Rape or Abuse cases can be very hard to prove at times and it's a minefield for any victim to have enough strength to come forward as it is without making the whole ordeal any harder than it has to be so agree in part that powers used should be case specific where possible so as not to put people off coming forward but refusing to grant access to any evidence that could prove either guilt or innocence for either party I am not so sure about?? The idea behind the forms in the first place was to help reassure victims that cases were being taken seriously but seems to have backfired when reasons for the withdrawal were that police forces were not giving enough consideration to 'Necessity, Proportionality, and Collateral Intrusion' 

If I had been involved in a crime as a victim I would have no problem handing over my phone if requested if I felt it helped my case even though I am not a big fan of privacy invasion 

Yeah, I figured it was about rape/abuse cases. Very complicated, to be honest. On one hand, I understand the reasoning behind it, as like you said, those cases are often very hard to prove and there are also cases with false accusations, so the data on the victim's (or the accuser, if it's a false one) phone can be crucial. On the other hand, I can also sympathise with the actual victims who already went through the whole ordeal of rape or abuse and are now asked to surrender personal data (which might as well include very sensitive data such as nudes or intimate conversations, etc) which will be viewed by numerous other people and stored somewhere for who knows how long; I can understand why they'd feel violated by that... Then there's also the issues of disproportionate data collection, protection of sensitive data, storing and access to it by third parties, potential of misuse. There's many things to consider, but overall, if I was the victim and knew that there's even the slightest chance that the data on my phone could help put the perpetrator behind the bars, I'd go along with it, even if it's a huge invasion of privacy.

Share this post


Link to post
Share on other sites
33 minutes ago, Bluewolf said:

Well I was reading an article this morning about how the CPS ( Crown Prosecution Service ) have had to drop their policy for 'Digital Data Extraction Consent Forms' as they called them which granted Police access to their data in relation to crimes of a sexual nature ( One was Rape ) to enable them to gather any relevant information that could help with a case.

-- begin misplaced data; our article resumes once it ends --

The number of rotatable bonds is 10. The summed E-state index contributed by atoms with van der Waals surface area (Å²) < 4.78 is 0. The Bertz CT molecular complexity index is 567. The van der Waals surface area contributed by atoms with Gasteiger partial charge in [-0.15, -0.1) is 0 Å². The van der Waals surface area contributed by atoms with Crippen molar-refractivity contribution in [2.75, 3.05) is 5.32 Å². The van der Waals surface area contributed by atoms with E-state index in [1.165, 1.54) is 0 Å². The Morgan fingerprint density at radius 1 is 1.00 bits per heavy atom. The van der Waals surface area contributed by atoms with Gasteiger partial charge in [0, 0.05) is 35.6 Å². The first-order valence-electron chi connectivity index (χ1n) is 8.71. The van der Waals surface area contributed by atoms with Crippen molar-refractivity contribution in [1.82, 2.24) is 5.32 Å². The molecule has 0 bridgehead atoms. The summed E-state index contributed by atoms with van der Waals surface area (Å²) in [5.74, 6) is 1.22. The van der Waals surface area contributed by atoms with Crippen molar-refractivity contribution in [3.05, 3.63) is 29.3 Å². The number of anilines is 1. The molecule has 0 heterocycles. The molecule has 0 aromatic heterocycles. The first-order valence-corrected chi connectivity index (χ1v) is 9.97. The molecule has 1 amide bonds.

Last year one of these alleged victims refused to hand over her phone as part of an investigation into a rape case and it was promptly dropped by the CPS on the grounds she was refusing to cooperate. She is saying it was 'Unlawful, Discriminatory, and Intrusive' Now I am a big fan of privacy, as most of us probably are and I think the powers that be already have enough as it is without needing to go ott in some regards and in one of the cases one of the women involved was asked for 7 years worth of data which is wholly disproportionate with any recent crime so totally on board with that argument but I was curious that if a victim can be allowed to refuse to give any information or data relating to a crime for either the defence or indeed the prosecution could the accused also have the same rights?? 

Rape or Abuse cases can be very hard to prove at times and it's a minefield for any victim to have enough strength to come forward as it is without making the whole ordeal any harder than it has to be so agree in part that powers used should be case specific where possible so as not to put people off coming forward but refusing to grant access to any evidence that could prove either guilt or innocence for either party I am not so sure about?? The idea behind the forms in the first place was to help reassure victims that cases were being taken seriously but seems to have backfired when reasons for the withdrawal were that police forces were not giving enough consideration to 'Necessity, Proportionality, and Collateral Intrusion' 

If I had been involved in a crime as a victim I would have no problem handing over my phone if requested if I felt it helped my case even though I am not a big fan of privacy invasion 

I wouldn't say it's wholly disproportionate.

Depending on the case, there could be a history of behaviour from the accused/perpetrator against the woman. Piecing together bits of history that could be used as evidence is important, even if it wasn't reported. Especially in the case of domestic abuse/domestic violence. Not all domestic abuse is visible and data going back years could link to or point to things like emotional abuse as well. 

I'm not entirely sure that accused would have the same rights, either. They'd have to have a very good reason not to do it. A victim is allowed control of their own data whether that's on their own phone or someone else's. They have the rights to that and what's done with it.

When it comes to the accused, if the data on that can implicate safeguarding restrictions and be used to prevent further harm to an individual (whether by the accused or not) then they would be duty-bound to hand it over. It's worse for an accused party to withhold data as naturally it just looks like you have something to hide.  

Share this post


Link to post
Share on other sites